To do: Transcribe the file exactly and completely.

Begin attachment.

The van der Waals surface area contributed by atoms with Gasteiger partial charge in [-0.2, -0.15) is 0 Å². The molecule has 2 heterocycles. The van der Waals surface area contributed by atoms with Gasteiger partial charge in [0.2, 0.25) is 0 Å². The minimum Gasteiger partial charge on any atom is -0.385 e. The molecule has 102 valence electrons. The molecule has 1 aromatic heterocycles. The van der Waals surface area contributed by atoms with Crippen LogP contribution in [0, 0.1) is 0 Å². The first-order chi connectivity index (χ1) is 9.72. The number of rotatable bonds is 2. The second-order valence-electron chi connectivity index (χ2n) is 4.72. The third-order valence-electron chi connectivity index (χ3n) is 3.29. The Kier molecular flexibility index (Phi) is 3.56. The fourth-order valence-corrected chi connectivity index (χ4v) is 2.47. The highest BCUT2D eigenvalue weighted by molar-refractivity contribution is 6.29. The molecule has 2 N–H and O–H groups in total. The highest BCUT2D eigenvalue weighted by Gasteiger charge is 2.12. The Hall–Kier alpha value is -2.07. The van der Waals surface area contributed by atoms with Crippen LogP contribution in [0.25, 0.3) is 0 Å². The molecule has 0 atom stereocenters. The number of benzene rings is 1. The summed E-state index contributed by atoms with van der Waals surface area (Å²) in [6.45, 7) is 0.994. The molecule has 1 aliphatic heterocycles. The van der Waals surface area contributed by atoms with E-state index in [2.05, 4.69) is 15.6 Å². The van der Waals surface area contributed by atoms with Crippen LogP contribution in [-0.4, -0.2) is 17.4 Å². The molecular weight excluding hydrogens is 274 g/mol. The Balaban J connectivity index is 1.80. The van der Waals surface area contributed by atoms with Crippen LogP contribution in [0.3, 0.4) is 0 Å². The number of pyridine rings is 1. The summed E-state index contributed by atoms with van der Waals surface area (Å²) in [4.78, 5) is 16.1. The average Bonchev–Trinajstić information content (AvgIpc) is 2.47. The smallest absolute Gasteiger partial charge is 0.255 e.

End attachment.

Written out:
The van der Waals surface area contributed by atoms with Gasteiger partial charge in [-0.2, -0.15) is 0 Å². The molecule has 2 heterocycles. The van der Waals surface area contributed by atoms with Gasteiger partial charge in [0.2, 0.25) is 0 Å². The minimum Gasteiger partial charge on any atom is -0.385 e. The molecule has 102 valence electrons. The molecule has 1 aromatic heterocycles. The van der Waals surface area contributed by atoms with Crippen LogP contribution in [0, 0.1) is 0 Å². The first-order chi connectivity index (χ1) is 9.72. The number of rotatable bonds is 2. The second-order valence-electron chi connectivity index (χ2n) is 4.72. The third-order valence-electron chi connectivity index (χ3n) is 3.29. The Kier molecular flexibility index (Phi) is 3.56. The fourth-order valence-corrected chi connectivity index (χ4v) is 2.47. The highest BCUT2D eigenvalue weighted by molar-refractivity contribution is 6.29. The molecule has 2 N–H and O–H groups in total. The highest BCUT2D eigenvalue weighted by Gasteiger charge is 2.12. The Hall–Kier alpha value is -2.07. The van der Waals surface area contributed by atoms with Crippen LogP contribution in [0.25, 0.3) is 0 Å². The molecule has 0 atom stereocenters. The number of benzene rings is 1. The summed E-state index contributed by atoms with van der Waals surface area (Å²) in [6.45, 7) is 0.994. The molecule has 1 aliphatic heterocycles. The van der Waals surface area contributed by atoms with E-state index in [2.05, 4.69) is 15.6 Å². The van der Waals surface area contributed by atoms with Crippen LogP contribution in [-0.4, -0.2) is 17.4 Å². The molecular weight excluding hydrogens is 274 g/mol. The Balaban J connectivity index is 1.80. The van der Waals surface area contributed by atoms with Crippen LogP contribution in [0.3, 0.4) is 0 Å². The number of pyridine rings is 1. The summed E-state index contributed by atoms with van der Waals surface area (Å²) in [4.78, 5) is 16.1. The average Bonchev–Trinajstić information content (AvgIpc) is 2.47. The smallest absolute Gasteiger partial charge is 0.255 e.